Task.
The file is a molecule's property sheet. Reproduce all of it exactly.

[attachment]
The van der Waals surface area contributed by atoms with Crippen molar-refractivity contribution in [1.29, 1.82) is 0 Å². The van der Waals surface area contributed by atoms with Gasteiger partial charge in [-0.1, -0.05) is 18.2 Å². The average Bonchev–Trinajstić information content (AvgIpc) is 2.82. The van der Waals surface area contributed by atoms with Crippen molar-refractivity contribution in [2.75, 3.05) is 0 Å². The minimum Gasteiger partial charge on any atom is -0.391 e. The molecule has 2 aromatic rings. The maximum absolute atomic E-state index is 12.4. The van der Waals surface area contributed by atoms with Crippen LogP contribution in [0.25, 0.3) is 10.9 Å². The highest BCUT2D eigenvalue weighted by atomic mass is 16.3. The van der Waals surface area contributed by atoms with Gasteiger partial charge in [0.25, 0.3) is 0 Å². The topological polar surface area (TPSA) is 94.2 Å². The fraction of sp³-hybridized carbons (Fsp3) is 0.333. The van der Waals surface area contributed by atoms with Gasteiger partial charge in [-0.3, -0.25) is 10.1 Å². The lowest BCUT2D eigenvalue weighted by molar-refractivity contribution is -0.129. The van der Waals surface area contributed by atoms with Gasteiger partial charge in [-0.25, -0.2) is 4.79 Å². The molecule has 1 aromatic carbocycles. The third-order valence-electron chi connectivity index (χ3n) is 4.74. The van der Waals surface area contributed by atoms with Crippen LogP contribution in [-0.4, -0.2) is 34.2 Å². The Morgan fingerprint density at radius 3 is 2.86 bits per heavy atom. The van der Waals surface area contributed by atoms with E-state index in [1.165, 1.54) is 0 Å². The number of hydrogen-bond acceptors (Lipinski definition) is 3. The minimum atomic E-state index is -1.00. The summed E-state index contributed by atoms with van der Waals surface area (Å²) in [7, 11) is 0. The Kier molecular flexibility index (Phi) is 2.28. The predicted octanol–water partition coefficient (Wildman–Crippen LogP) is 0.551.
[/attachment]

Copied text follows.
The van der Waals surface area contributed by atoms with Crippen molar-refractivity contribution in [1.29, 1.82) is 0 Å². The van der Waals surface area contributed by atoms with Gasteiger partial charge in [-0.1, -0.05) is 18.2 Å². The average Bonchev–Trinajstić information content (AvgIpc) is 2.82. The van der Waals surface area contributed by atoms with Crippen molar-refractivity contribution in [2.75, 3.05) is 0 Å². The minimum Gasteiger partial charge on any atom is -0.391 e. The molecule has 2 aromatic rings. The maximum absolute atomic E-state index is 12.4. The van der Waals surface area contributed by atoms with Crippen LogP contribution in [0.25, 0.3) is 10.9 Å². The highest BCUT2D eigenvalue weighted by atomic mass is 16.3. The van der Waals surface area contributed by atoms with Gasteiger partial charge in [0.25, 0.3) is 0 Å². The topological polar surface area (TPSA) is 94.2 Å². The fraction of sp³-hybridized carbons (Fsp3) is 0.333. The van der Waals surface area contributed by atoms with Gasteiger partial charge in [-0.3, -0.25) is 10.1 Å². The lowest BCUT2D eigenvalue weighted by molar-refractivity contribution is -0.129. The van der Waals surface area contributed by atoms with Gasteiger partial charge in [-0.25, -0.2) is 4.79 Å². The molecule has 1 aromatic carbocycles. The third-order valence-electron chi connectivity index (χ3n) is 4.74. The van der Waals surface area contributed by atoms with Crippen LogP contribution in [-0.4, -0.2) is 34.2 Å². The Morgan fingerprint density at radius 3 is 2.86 bits per heavy atom. The van der Waals surface area contributed by atoms with E-state index in [1.165, 1.54) is 0 Å². The number of hydrogen-bond acceptors (Lipinski definition) is 3. The minimum atomic E-state index is -1.00. The summed E-state index contributed by atoms with van der Waals surface area (Å²) in [7, 11) is 0. The Kier molecular flexibility index (Phi) is 2.28. The predicted octanol–water partition coefficient (Wildman–Crippen LogP) is 0.551.